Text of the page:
GT: From the 1990s onwards, the term ‘governance’ was installed at the heart of development discourse. Everything was about ‘good governance’ and its importance. There is something very shallow about the conversation. It ignores, even obscures, the deep structural dynamics that push a country to become merely the exporter of raw materials and that give transnational firms power to set prices and to determine the share of revenue to be handed over to the States. It is not the ‘corruption’ of the government officials that brings Ghana only 1.7% of the gold revenues to the State’s coffers. The entire system that was set in place since the 1980s to force countries to rely upon raw material exports and to become dependent on foreign buyers is what leaves countries like Ghana with such a minuscule amount of the wealth taken from Ghana’s land. ‘Good governance’ is not going to solve this, unless ‘good governance’ refers as well to the deep structural dynamics.
It is not the ‘corruption’ of the government officials that brings Ghana only 1.7% of the gold revenues to the State’s coffers.
The mainstream discourse around resource governance – the language of ‘good governance’ – has several deeply distorting impacts. It implies that it is only the aberrant behaviours of the public officials that should be seen as corruption. Yet of course the lack of resources available to accountable public institutions makes it impossible to create or sustain meaningful domestic anti-corruption mechanisms. The overwhelming power of the transnational corporation makes it virtually impossible to apply genuine democratic and developmental governance norms to these firms when they operate in Ghana or Zambia or Papua New Guinea.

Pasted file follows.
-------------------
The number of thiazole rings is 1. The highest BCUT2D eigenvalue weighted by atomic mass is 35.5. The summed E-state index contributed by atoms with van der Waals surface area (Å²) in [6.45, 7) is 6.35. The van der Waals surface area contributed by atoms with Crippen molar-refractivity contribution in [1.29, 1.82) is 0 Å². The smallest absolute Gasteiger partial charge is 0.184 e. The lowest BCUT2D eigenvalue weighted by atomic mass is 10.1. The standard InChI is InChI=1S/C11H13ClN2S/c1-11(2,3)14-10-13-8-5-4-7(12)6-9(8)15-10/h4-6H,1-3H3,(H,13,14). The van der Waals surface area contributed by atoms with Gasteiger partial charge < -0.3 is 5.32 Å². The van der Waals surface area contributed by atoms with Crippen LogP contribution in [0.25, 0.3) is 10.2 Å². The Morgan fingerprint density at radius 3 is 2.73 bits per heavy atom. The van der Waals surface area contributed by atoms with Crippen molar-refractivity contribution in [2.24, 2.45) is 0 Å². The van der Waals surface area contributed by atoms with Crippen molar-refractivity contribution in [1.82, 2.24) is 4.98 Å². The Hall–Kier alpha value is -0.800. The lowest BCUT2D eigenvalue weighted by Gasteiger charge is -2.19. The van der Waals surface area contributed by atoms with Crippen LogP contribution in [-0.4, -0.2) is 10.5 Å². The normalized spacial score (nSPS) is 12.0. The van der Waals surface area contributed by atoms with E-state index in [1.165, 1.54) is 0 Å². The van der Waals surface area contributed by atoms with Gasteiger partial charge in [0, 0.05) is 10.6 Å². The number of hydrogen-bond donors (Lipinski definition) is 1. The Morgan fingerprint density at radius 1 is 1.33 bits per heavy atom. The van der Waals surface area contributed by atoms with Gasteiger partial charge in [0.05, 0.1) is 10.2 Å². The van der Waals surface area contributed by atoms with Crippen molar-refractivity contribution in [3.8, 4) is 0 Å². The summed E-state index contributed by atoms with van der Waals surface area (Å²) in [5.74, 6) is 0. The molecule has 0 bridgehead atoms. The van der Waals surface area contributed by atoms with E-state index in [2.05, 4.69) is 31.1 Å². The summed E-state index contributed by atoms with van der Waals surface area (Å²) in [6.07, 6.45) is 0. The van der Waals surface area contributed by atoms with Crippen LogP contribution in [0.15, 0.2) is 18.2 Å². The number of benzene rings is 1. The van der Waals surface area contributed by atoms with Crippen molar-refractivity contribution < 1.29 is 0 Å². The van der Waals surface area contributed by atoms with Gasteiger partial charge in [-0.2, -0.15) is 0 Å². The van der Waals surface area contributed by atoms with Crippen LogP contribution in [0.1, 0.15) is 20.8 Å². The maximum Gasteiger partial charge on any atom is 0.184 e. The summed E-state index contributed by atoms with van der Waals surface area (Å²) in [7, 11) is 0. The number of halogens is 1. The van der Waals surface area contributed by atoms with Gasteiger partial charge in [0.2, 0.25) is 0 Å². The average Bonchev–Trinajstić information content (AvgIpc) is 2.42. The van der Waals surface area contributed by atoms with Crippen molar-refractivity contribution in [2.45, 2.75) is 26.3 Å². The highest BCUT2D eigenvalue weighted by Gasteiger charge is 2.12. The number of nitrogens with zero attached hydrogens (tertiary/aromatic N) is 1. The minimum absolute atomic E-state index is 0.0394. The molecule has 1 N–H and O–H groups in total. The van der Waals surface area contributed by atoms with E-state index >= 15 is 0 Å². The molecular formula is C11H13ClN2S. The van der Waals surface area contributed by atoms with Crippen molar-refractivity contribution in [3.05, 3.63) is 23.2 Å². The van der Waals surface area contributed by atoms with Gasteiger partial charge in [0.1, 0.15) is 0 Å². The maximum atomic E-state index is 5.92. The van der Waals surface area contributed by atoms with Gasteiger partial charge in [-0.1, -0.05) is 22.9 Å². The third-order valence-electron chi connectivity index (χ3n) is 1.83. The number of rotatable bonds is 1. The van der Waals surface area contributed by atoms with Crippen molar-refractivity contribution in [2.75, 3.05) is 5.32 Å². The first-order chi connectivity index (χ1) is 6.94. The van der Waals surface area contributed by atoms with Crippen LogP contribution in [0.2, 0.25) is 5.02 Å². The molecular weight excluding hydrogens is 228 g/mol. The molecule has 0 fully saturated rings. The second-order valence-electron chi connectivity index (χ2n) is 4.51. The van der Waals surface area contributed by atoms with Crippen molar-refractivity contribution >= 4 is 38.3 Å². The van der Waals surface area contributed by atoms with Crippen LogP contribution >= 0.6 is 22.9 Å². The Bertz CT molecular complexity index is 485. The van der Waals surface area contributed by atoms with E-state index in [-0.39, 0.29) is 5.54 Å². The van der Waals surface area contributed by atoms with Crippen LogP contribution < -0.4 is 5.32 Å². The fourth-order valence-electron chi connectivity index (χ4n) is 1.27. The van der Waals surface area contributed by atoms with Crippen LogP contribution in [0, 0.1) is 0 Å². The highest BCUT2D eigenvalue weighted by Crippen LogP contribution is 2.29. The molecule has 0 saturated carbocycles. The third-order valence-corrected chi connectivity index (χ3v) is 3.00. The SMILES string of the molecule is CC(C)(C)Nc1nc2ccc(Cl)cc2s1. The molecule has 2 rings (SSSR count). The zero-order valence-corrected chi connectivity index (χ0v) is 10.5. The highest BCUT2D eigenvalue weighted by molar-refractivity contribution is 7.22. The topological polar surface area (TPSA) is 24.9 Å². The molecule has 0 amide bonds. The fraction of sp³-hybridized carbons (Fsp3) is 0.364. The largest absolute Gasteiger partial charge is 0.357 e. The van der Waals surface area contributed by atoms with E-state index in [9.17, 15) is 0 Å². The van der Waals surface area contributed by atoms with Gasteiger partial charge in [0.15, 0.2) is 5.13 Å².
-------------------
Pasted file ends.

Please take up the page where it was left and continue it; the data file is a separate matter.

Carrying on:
If the discussion goes to the low revenue numbers, then the international finance institutions turn the discussion towards natural market shocks. There are, they say, commodity booms and commodity busts. But this is insufficient as an explanation. Even in times of commodity booms – we find – the revenues are minuscule. It is in this time that we can see the political economy of extraction in its sharpest relief. An antidote to the boom and bust cycle, which does exist, is for public resources to be substantively dedicated to enhancing the productive activities of working people and the productive capabilities within the economy. This is possible in resource-rich States that have diversified economies, have autonomy from imperial domination and have social democratic institutions won by the struggles of working-people. These states create Sovereign Wealth Funds (SWF) from their natural resource export earnings. Norway is an oft-cited example of this. This should be a minimum requirement for all natural resource dependent countries: save in times of surfeit and use the SWF in times of scarcity. But during a commodity boom, there is simply insufficient revenue to build infrastructure and provide for the basic needs of the population. To expect Zambia or Ghana to build up that kind of sovereign fund from such paltry revenues and from such a narrow economic base that is so completely dependent on foreign markets and foreign capital is unrealistic.